This exhibition of work by the late painter Sargy Mann (1937–2015) looks back on an artistic journey of constant evolution. Mann's life-long fascination with the nature of visual perception and the changes to his own sight throughout his career fuelled a varied yet consistently acclaimed output. The exhibition also celebrates the unusual relationship between the artist and his gallerist, which dates back to 1987, and how that allowed the artist to develop.
Between 1960 and 2015 Sargy Mann created a hugely diverse body of work, always pushing the limits of his experience and challenging many assumptions about the artistic brain and the visual mind. His quest was always to make a two dimensional pattern that conveyed a believable light and space. In 1986, Mann was introduced to Christopher Burness, founder of Cadogan Contemporary. His first solo exhibition at Cadogan in 1987 was a success and turned out to be the first of eighteen solo exhibitions with the gallery. The ongoing relationship between Sargy and Christopher Burness helped define both Mann's career and Cadogan Contemporary's aesthetic identity. The mutual trust, respect and friendship between the artist and the dealer was rewarded by commercial success and an ever-growing number of avid collectors.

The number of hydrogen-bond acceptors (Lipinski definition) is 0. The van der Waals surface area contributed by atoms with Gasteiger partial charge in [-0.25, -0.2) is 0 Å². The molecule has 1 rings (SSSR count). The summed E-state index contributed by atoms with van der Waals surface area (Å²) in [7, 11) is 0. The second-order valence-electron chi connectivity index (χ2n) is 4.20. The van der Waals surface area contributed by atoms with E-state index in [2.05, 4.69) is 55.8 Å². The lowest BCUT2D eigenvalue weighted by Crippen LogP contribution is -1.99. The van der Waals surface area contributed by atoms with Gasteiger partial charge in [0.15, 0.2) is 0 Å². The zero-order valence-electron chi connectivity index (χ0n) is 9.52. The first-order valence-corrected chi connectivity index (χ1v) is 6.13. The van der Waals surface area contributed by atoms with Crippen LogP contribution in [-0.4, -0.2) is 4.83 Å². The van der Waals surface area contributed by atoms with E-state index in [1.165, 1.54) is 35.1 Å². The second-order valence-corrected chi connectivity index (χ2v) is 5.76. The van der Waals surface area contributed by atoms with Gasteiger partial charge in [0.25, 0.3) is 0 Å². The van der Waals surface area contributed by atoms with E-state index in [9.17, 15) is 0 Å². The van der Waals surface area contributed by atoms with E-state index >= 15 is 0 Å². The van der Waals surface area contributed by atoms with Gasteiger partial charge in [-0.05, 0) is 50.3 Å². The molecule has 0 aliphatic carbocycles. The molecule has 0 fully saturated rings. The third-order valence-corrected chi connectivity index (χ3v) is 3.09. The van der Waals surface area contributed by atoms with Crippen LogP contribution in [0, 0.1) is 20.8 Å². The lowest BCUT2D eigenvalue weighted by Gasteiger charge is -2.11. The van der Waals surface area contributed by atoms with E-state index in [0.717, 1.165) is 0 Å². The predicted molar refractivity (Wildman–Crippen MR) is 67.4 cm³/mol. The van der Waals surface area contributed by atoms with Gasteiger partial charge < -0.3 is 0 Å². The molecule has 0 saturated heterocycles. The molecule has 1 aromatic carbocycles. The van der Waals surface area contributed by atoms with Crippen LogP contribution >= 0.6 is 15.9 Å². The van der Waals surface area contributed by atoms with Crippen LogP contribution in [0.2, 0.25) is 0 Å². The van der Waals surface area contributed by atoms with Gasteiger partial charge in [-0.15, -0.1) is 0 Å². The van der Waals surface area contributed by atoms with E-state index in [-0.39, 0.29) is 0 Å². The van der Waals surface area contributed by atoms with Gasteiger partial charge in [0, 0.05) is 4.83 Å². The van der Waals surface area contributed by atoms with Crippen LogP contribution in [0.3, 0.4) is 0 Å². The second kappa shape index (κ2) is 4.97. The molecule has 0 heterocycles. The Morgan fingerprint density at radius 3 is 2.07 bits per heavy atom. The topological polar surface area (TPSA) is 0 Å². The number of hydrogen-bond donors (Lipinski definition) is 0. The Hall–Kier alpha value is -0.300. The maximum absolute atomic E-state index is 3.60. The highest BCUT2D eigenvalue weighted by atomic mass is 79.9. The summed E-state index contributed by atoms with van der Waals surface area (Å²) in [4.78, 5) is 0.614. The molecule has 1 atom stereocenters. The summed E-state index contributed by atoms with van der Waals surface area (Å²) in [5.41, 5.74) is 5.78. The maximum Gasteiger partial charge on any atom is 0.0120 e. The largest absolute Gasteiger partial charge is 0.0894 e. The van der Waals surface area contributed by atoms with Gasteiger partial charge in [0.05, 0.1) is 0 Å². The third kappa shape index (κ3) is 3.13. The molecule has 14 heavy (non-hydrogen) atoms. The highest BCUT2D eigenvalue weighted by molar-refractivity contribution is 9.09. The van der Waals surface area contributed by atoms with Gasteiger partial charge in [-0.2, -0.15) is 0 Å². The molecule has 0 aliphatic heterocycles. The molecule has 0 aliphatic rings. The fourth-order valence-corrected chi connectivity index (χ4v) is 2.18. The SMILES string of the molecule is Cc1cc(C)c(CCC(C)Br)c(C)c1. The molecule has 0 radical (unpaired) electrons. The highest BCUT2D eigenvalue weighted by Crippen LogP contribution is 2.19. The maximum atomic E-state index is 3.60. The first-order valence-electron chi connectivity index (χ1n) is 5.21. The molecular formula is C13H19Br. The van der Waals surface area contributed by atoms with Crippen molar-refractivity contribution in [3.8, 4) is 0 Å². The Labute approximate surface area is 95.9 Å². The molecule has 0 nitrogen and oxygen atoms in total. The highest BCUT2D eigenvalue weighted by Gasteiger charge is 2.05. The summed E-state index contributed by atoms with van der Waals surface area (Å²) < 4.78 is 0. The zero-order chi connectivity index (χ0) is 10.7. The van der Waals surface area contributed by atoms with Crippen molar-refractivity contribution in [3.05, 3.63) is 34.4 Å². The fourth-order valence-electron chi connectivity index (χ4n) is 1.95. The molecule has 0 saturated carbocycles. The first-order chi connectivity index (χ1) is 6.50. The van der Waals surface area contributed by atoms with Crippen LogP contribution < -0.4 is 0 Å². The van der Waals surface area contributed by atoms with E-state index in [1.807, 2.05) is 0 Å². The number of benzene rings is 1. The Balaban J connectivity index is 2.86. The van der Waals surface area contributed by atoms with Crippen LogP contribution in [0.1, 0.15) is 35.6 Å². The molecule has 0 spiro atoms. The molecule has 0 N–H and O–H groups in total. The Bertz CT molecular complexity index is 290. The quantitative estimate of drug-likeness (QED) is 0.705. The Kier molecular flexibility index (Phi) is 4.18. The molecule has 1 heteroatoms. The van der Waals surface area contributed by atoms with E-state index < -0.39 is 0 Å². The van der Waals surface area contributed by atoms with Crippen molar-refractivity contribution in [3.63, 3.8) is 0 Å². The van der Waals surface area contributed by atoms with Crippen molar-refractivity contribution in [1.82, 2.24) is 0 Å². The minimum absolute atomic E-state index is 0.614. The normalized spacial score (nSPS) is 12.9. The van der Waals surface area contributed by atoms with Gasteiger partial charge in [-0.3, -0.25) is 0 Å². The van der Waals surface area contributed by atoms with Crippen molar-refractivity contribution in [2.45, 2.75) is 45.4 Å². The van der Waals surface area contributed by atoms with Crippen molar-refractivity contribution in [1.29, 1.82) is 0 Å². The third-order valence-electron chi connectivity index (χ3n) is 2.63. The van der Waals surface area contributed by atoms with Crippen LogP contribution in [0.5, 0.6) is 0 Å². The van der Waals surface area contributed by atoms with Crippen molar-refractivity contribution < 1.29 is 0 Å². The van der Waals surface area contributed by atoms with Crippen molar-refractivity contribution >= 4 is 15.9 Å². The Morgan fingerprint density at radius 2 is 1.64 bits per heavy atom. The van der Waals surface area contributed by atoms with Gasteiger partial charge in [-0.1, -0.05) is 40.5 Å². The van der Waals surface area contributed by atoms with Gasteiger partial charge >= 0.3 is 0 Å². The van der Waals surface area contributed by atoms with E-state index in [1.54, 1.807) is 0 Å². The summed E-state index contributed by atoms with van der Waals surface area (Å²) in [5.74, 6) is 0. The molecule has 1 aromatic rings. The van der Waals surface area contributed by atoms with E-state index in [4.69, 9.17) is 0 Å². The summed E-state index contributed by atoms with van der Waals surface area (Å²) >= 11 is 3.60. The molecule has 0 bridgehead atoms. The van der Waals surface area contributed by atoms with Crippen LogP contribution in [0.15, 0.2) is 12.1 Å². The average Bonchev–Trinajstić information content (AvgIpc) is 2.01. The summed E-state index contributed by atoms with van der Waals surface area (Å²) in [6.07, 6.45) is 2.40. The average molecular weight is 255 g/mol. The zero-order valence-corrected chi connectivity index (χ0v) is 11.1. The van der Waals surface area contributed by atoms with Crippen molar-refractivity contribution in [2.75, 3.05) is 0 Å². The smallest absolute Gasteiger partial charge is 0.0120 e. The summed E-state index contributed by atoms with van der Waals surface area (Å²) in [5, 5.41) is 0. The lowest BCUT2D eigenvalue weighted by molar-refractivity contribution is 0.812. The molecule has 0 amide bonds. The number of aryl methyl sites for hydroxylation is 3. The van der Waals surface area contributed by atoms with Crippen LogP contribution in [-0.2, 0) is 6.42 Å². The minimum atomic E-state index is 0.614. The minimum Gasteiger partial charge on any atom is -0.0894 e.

From 1987 until his final exhibition of new work at the gallery in 2015, Mann's vision, and in tandem his work, continued to deteriorate until in 2005 he permanently lost sight in both eyes. Far from being the end of anything, this new change in his experience led to what many people believe to be his best work.
Press release courtesy Cadogan Contemporary.